RFID technology continues to find unique use cases in the hospital environment. One of the most recent developments relies on an RFID-enabled iPad to verify the inspection process for radiation apparel like vests and aprons.
After a successful pilot last year at the Bon Secours Health System in Virginia, Burlington Medical Supplies began to embed RFID tags into every radiation apron it ships to hospitals. The manufacturer has shipped 40,000 RFID-enabled aprons since Q4.
Burlington approached ODIN RFID in 2011 about developing a solution that would automate the record-keeping process and manage inspection histories for assets like aprons that are required to be inspected each year. Proof of inspection is also required.
ODIN, which was acquired last month by Quake Global, developed a software program called EasyID, which it claims is the first asset inspection solution combining RFID-enabled iPads with a web-based platform for reporting and analytics.
EasyID is the only solution in the M2M healthcare market that identifies assets using RFID and enables the user to add and manage inspection histories for the asset. Data is stored securely on the iPad until a Wifi or 3G/LTE network is available, when the app syncs data with the EasyID web platform.
“ODIN has focused on smart devices over the past year,” says Ronan Wisdom, ODIN’s COO. “Tablets such as the iPad are enabling our customers to do things they could only dream of until very recently.
“We wanted to develop a truly native IOS app so customers could work with asset inspection data locally on the device for long periods of time without a network. Once synced, our EasyID cloud service provides a powerful platform for reporting and analytics. Compliance with healthcare audit and inspection mandates does not get easier than this.”
The pilot results from Bon Secours Health System showed that a process that typically required two to four weeks to conduct manually can be accomplished in as little as two days with the iPad Easy ID solution.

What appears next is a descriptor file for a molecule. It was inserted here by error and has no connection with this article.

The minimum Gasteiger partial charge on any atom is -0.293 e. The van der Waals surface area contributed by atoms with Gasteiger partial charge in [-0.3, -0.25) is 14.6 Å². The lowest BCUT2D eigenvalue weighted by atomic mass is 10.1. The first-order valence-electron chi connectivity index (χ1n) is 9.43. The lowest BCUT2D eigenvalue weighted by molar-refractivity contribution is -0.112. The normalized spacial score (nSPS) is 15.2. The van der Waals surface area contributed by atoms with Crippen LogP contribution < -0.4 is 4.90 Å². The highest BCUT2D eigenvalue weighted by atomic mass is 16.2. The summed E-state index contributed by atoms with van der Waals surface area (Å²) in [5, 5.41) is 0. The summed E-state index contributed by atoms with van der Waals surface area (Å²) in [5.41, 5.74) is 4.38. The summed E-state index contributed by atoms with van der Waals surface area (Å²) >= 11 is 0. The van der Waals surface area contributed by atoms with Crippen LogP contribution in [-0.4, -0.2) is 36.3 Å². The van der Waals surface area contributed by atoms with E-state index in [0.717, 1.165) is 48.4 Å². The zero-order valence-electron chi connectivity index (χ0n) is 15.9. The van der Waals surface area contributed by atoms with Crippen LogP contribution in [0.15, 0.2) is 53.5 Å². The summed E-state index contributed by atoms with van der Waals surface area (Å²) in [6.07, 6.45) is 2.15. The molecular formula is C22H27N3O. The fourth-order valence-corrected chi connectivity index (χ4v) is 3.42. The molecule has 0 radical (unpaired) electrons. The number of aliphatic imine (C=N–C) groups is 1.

The EasyID system consists of an RFID reader (ODIN is using two reader manufacturers but Wisdom would not indentify them) that captures the unique ID number of a passive EPC Gen 2 tag embedded in the item.
After capturing the data, the iPad — which runs the EasyID software — stores the information and the details linked to that ID. Data is stored in a cloud-based server hosted by ODIN or on a local server. Wisdom says that ODIN will most likely release a version for Andriod by the end of 2013.
“This is eliminating all of the manual record keeping,” says Wisdom. “You eliminate the need to manually record the product serial number and describe the product. With just one click you’re in inspection mode. This also ensures accuracy and solves a regulatory headache.”
Wisdom says that ODIN is talking to manufacturers of other asset classes to gauge their interest. Fire extinguishers, for example, require safety audits similar to radiation vests. While there are products on the market for that, none of them are RFID based.
“Beyond the apron use case, we think the combination of a tablet and a lightweight pen reader can help you interact with a data center asset, a weapon, even a patient,” he says. “We see this as a real gateway to some interesting applications that we haven’t even been able to dream up yet.”